In 2013, one of our clients was diagnosed with ALS (amyotrophic lateral sclerosis aka Lou Gehrig’s Disease), a progressive, neurodegenerative disease. Having ALS meant that him and his wife had to search for a single-level home that could be modified to meet his physical limitations. Fortunately, they were able find a ranch-style home nearby that provided a solid foundation for accessibility modifications.
As a veteran of the United States Marine Corps, he reached out to the Veterans Administration for a VA Specially Adapted Housing grant that would help to fund the modification of the new home. He then called on a personal friend who is a builder. The builder realized that the majority of the renovations were related to very specific bathroom modifications, and advised him to work with the experienced team at Re-Bath and More of Lancaster. His company had recently worked with Re-Bath to create an award-winning master bathroom that utilized elements of universal design. Knowing that Re-Bath is also Certified Aging-in-Place designated, the builder trusted that they would find all the care and expertise they needed.
THE LEARNING CURVE
Re-Bath’s first meeting involved gathering information about his needs. At this point, he needed assistance with most of his daily activities, so Re-Bath got a crash course in the level of support he required both in and out of the house. We evaluated access to the house from the garage and driveway, door sizes, flooring transitions, what an accessible bathroom would look like, how it would be used. We also paid attention to future considerations, like the new power wheelchair he’d ordered that would be larger in size.
The next step in the process was to contact the VA about their requirements in order for him to get approval for the grant. (This was the biggest challenge of the entire project. While some of the requirements were straightforward and complied with the American with Disabilities Act (ADA), others were vague and left to interpretation.) We also made sure that we complied with the Federal Housing Accessibility Guidelines (FHAG), and state and local guidelines as well. Ultimately, we did a lot of research before submitting any plans or proposal for approval.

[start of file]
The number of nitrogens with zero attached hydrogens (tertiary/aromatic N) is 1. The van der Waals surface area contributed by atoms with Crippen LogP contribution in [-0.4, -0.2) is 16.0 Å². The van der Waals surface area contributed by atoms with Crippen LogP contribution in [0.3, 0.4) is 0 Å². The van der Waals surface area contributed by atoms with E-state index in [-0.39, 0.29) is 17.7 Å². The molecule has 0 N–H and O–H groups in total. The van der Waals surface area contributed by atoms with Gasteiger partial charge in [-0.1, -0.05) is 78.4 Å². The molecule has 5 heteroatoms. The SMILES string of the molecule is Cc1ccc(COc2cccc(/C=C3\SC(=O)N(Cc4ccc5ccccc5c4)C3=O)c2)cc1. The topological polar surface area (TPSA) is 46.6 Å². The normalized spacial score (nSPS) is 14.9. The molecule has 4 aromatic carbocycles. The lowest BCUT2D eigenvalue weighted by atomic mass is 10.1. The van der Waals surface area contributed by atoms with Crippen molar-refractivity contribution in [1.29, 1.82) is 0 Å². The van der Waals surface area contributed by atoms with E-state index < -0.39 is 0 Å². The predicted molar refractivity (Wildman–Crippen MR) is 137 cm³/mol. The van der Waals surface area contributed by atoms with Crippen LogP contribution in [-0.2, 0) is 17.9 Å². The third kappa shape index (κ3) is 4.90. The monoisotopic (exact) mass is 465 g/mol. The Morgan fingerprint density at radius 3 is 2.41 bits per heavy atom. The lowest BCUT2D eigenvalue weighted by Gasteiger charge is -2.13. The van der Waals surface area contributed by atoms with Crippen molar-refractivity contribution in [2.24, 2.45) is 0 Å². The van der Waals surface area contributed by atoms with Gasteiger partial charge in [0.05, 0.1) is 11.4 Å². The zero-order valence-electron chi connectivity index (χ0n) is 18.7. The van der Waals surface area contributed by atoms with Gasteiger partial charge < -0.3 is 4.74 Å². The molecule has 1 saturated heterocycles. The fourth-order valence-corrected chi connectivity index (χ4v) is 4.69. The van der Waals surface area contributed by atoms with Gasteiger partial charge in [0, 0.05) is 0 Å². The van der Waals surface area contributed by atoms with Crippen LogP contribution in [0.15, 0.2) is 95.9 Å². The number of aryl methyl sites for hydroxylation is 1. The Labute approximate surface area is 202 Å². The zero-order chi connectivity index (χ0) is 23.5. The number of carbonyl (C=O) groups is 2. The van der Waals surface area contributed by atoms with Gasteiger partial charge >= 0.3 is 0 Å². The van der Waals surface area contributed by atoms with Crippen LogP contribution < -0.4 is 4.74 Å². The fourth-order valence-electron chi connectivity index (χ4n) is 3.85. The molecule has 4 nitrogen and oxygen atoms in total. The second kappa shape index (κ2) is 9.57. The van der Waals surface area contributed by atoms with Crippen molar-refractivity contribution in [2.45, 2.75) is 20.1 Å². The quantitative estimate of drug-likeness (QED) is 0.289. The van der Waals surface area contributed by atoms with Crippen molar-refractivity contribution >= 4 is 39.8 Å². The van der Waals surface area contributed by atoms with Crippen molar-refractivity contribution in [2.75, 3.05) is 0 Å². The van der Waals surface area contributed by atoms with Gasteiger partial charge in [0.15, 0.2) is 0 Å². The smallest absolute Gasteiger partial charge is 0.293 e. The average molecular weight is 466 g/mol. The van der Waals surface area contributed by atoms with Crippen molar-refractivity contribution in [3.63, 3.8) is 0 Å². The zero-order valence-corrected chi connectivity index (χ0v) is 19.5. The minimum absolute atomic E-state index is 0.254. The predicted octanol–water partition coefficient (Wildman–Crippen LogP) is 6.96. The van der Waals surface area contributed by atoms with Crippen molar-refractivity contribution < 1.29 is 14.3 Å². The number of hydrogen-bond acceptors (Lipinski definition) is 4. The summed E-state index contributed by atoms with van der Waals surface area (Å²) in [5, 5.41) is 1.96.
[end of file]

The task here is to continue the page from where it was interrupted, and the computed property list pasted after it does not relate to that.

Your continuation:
The home had two small bathrooms. Only one had a bathtub, and it was a cast iron tub that was difficult for him to get in and out of. In fact, he had fallen several times. The room’s size also made it difficult for anyone to assist him. The other bathroom was on the other side of the house and was even smaller! It was located in the corner of the laundry/mud room, and had a shower stall and small doorway.
The solution we devised was to turn the small bathroom and the surrounding laundry/mud room into a large, accessible bathroom. By removing the walls that constrained the smaller bathroom and utilizing the entire laundry/mud room, the new room would be a spacious 12×12 feet. It would include:
- A 5 x6 foot ramped shower area – roomy enough for an aid, the turning radius of a wheel chair, a bench, multiple shower heads, grab bars and shelves
- A 5-foot roll-under vanity with motion activated single-lever faucet, that can be used manually or to adjust temperature
- A comfort height toilet with surrounding grab bars, and a bidet functioning toilet seat that makes it convenient for whoever assists him while removing the need to transition him to a separate traditional bidet.
In addition to making sure that his renovation met all his accessibility needs, we also made sure it looks great! We chose products that simulated natural stone and natural wood. We used accessories in polished chrome for a sharp clean look with high contrast. And, we made sure there was plenty of lighting.
For continuity, we replaced all the flooring, from the bathroom, to the kitchen, and into the dining area, with rich-looking vinyl planks that meet slip resistant requirements. We also stained all the new baseboard and door trim to match the rest of the house. The end result is a new accessible bathroom that blends seamlessly with the existing home.
Remodeling is an always a disruption. It’s messy, dusty, and can seem to drag on and on. But after the eight month long VA approval process, the construction process went quickly. To help reduce the inconveniences, Re-Bath always plans and executes a schedule that completes the bulk of construction in consecutive working days, and addresses any punch list items soon thereafter. Re-Bath was able to do the entire renovation in just 3 weeks!
The outcome is awesome. The Walkers now have one of the most accessible bathrooms ever seen. It’s safe, convenient, and durable. It allows for unimpeded movement and boasts a blend of form and function.